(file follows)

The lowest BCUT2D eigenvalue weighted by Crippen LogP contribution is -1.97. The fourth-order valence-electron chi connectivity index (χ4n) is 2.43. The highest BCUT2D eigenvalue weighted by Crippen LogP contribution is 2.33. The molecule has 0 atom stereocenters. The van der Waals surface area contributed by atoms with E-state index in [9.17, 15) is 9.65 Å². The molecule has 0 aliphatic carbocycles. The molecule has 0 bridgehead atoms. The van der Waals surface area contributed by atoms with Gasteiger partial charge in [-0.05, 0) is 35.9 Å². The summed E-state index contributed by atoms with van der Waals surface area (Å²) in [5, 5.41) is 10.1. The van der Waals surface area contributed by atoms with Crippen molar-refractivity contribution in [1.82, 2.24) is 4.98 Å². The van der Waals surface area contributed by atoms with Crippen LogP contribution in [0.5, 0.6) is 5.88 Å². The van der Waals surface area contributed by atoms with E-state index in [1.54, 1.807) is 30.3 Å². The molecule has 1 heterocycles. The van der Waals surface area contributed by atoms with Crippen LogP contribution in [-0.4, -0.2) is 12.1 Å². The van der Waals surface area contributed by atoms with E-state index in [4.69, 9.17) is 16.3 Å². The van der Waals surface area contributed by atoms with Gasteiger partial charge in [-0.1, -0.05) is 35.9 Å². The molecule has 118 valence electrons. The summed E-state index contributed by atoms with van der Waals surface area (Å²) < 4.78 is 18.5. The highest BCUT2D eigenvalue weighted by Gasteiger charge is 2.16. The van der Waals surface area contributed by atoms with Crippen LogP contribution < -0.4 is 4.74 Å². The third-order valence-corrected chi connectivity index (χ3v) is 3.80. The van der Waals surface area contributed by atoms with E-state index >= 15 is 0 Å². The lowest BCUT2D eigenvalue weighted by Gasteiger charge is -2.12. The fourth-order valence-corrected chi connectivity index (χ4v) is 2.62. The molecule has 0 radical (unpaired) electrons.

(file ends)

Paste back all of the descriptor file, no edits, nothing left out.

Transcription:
The lowest BCUT2D eigenvalue weighted by Crippen LogP contribution is -1.97. The fourth-order valence-electron chi connectivity index (χ4n) is 2.43. The highest BCUT2D eigenvalue weighted by Crippen LogP contribution is 2.33. The molecule has 0 atom stereocenters. The van der Waals surface area contributed by atoms with E-state index in [9.17, 15) is 9.65 Å². The molecule has 0 aliphatic carbocycles. The molecule has 0 bridgehead atoms. The van der Waals surface area contributed by atoms with Gasteiger partial charge in [-0.05, 0) is 35.9 Å². The summed E-state index contributed by atoms with van der Waals surface area (Å²) in [5, 5.41) is 10.1. The van der Waals surface area contributed by atoms with Crippen molar-refractivity contribution in [1.82, 2.24) is 4.98 Å². The van der Waals surface area contributed by atoms with Crippen LogP contribution in [0.5, 0.6) is 5.88 Å². The van der Waals surface area contributed by atoms with E-state index in [1.54, 1.807) is 30.3 Å². The molecule has 1 heterocycles. The van der Waals surface area contributed by atoms with Crippen LogP contribution in [-0.4, -0.2) is 12.1 Å². The van der Waals surface area contributed by atoms with E-state index in [4.69, 9.17) is 16.3 Å². The van der Waals surface area contributed by atoms with Gasteiger partial charge in [-0.1, -0.05) is 35.9 Å². The molecule has 118 valence electrons. The summed E-state index contributed by atoms with van der Waals surface area (Å²) < 4.78 is 18.5. The highest BCUT2D eigenvalue weighted by Gasteiger charge is 2.16. The van der Waals surface area contributed by atoms with Crippen LogP contribution < -0.4 is 4.74 Å². The third-order valence-corrected chi connectivity index (χ3v) is 3.80. The van der Waals surface area contributed by atoms with E-state index >= 15 is 0 Å². The lowest BCUT2D eigenvalue weighted by Gasteiger charge is -2.12. The fourth-order valence-corrected chi connectivity index (χ4v) is 2.62. The molecule has 0 radical (unpaired) electrons.